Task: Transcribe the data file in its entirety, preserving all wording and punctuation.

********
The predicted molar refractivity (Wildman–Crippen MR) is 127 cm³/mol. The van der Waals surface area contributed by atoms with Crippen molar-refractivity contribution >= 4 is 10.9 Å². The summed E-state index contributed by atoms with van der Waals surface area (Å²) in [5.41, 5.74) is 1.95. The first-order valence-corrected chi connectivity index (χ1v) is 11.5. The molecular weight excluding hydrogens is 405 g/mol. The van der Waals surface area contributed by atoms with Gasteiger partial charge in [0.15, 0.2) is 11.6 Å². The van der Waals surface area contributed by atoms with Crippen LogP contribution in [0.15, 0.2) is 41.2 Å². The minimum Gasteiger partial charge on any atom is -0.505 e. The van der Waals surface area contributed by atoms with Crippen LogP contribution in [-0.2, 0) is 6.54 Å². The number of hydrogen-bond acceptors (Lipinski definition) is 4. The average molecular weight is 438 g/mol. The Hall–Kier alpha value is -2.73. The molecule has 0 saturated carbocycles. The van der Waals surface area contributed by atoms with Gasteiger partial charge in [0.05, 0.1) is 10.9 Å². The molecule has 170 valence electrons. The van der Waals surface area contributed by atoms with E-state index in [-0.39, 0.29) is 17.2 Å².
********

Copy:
The predicted molar refractivity (Wildman–Crippen MR) is 127 cm³/mol. The van der Waals surface area contributed by atoms with Crippen molar-refractivity contribution >= 4 is 10.9 Å². The summed E-state index contributed by atoms with van der Waals surface area (Å²) in [5.41, 5.74) is 1.95. The first-order valence-corrected chi connectivity index (χ1v) is 11.5. The molecular weight excluding hydrogens is 405 g/mol. The van der Waals surface area contributed by atoms with Gasteiger partial charge in [0.15, 0.2) is 11.6 Å². The van der Waals surface area contributed by atoms with Crippen LogP contribution in [0.15, 0.2) is 41.2 Å². The minimum Gasteiger partial charge on any atom is -0.505 e. The van der Waals surface area contributed by atoms with Crippen LogP contribution in [-0.2, 0) is 6.54 Å². The number of hydrogen-bond acceptors (Lipinski definition) is 4. The average molecular weight is 438 g/mol. The Hall–Kier alpha value is -2.73. The molecule has 0 saturated carbocycles. The van der Waals surface area contributed by atoms with Gasteiger partial charge in [0.05, 0.1) is 10.9 Å². The molecule has 170 valence electrons. The van der Waals surface area contributed by atoms with E-state index in [-0.39, 0.29) is 17.2 Å².